Duval County

Shark research group to build new global headquarters in Jacksonville with big boost from state fund

JACKSONVILLE, Fla. — Jacksonville University and OCEARCH received a $5 million grant from the state to build a new world-class marine research facility at Mayport.


Dr. Quinton White is the executive director of the Marine Science Research Center, and he said that this will be a transformation in their research.

“Mayport is an ideal spot to launch a research vessel into the Atlantic to look for great white sharks,” Quinton said.

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Since 2017, JU has served as the academic home of OCEARCH, which is the largest shark-tagging and oceanic research organization in the world. To date, it has conducted 45 research expeditions studying many different topics.

“Everything from the diet of these animals, during particular times of year, where they go and when they go there, and ultimately why they’re going there,” Dr. Bryan Franks, the assistant director of the Marine Science Research Institute at JU said.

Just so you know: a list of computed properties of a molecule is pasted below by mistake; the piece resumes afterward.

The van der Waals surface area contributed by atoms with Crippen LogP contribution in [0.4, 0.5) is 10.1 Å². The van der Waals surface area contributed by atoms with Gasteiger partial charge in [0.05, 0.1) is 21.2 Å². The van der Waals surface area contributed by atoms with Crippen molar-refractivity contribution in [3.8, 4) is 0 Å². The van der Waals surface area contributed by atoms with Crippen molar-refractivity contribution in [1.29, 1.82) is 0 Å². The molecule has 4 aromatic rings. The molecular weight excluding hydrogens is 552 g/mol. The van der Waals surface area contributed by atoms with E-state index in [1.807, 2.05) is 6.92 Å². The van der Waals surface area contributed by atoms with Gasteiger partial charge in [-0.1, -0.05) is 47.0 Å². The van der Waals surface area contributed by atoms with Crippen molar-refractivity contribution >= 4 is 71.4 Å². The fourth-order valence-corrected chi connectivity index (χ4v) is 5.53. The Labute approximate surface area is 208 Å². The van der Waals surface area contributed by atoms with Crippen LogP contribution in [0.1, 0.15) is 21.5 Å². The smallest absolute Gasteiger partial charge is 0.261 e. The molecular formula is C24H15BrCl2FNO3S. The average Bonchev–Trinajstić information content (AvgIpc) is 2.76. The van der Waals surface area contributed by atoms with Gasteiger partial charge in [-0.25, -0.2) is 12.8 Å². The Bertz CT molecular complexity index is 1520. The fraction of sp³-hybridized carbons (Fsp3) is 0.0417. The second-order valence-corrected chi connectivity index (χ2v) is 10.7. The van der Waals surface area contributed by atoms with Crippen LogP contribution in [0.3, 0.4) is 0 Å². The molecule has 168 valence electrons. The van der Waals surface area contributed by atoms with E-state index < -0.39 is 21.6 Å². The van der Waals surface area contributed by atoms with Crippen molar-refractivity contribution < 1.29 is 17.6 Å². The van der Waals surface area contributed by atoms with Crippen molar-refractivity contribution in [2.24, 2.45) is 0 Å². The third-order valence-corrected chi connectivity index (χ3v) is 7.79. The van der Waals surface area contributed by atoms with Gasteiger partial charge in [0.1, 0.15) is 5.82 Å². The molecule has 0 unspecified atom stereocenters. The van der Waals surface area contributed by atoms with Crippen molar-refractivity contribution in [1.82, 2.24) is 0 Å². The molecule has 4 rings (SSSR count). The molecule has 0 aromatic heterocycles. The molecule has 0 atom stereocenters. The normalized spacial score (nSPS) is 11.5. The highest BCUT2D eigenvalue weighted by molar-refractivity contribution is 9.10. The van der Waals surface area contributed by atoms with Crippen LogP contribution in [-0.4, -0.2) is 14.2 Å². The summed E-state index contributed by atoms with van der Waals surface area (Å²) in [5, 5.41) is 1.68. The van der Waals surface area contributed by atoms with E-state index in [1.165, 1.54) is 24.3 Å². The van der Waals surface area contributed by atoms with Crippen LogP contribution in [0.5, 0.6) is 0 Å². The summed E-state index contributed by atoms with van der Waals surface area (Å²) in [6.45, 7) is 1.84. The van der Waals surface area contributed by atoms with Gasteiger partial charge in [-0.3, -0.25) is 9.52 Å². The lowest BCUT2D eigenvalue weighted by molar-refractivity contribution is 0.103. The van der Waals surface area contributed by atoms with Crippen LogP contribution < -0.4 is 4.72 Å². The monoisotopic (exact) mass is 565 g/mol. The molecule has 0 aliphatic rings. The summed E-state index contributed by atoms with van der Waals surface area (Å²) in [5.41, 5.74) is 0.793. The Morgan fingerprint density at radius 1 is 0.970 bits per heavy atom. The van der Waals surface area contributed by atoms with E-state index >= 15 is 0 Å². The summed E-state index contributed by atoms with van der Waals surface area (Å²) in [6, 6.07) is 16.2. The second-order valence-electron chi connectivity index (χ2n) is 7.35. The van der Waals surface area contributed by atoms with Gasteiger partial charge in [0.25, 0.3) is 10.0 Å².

Franks participates in the expeditions. As an ecologist, he focuses on movements and migration.

“And as our climates are changing and as our waters are warming, you know, we may see some shifts in kind of the ranges of some species,” Franks said.

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The OCEARCH technology allows people to track the sharks they’ve tagged.

This revitalization effort at Mayport will help capitalize on their marine research. Through its collaboration with JU, the city of Jacksonville started the first installment a few years ago and invested $6 million to create a dock at its waterfront property in Mayport.

Now, with the new state funds, the plan is to build a research lab, an educational outreach facility, housing for scientists and students and a ship repair facility. The goal is to create

The current OCEARCH vessel is docked in Brunswick, Georgia because there hasn’t been a place for it to go in Jacksonville.

“So, the idea we’re sitting here a mile from the jetties and offshore is huge,” White said.

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White also said this facility has the potential to be a source of economy for Jacksonville. The city is already planning on it.

“They want to build additional docks,” White said about the city’s plans. “They would like to see shrimp boats return of their seafood processors, things like that.”

However, the funding doesn’t stop at the state or city level, JU and OCEARCH anticipate creating fundraisers in the future to help continue the important research.

The two groups expect to break ground in 2024.

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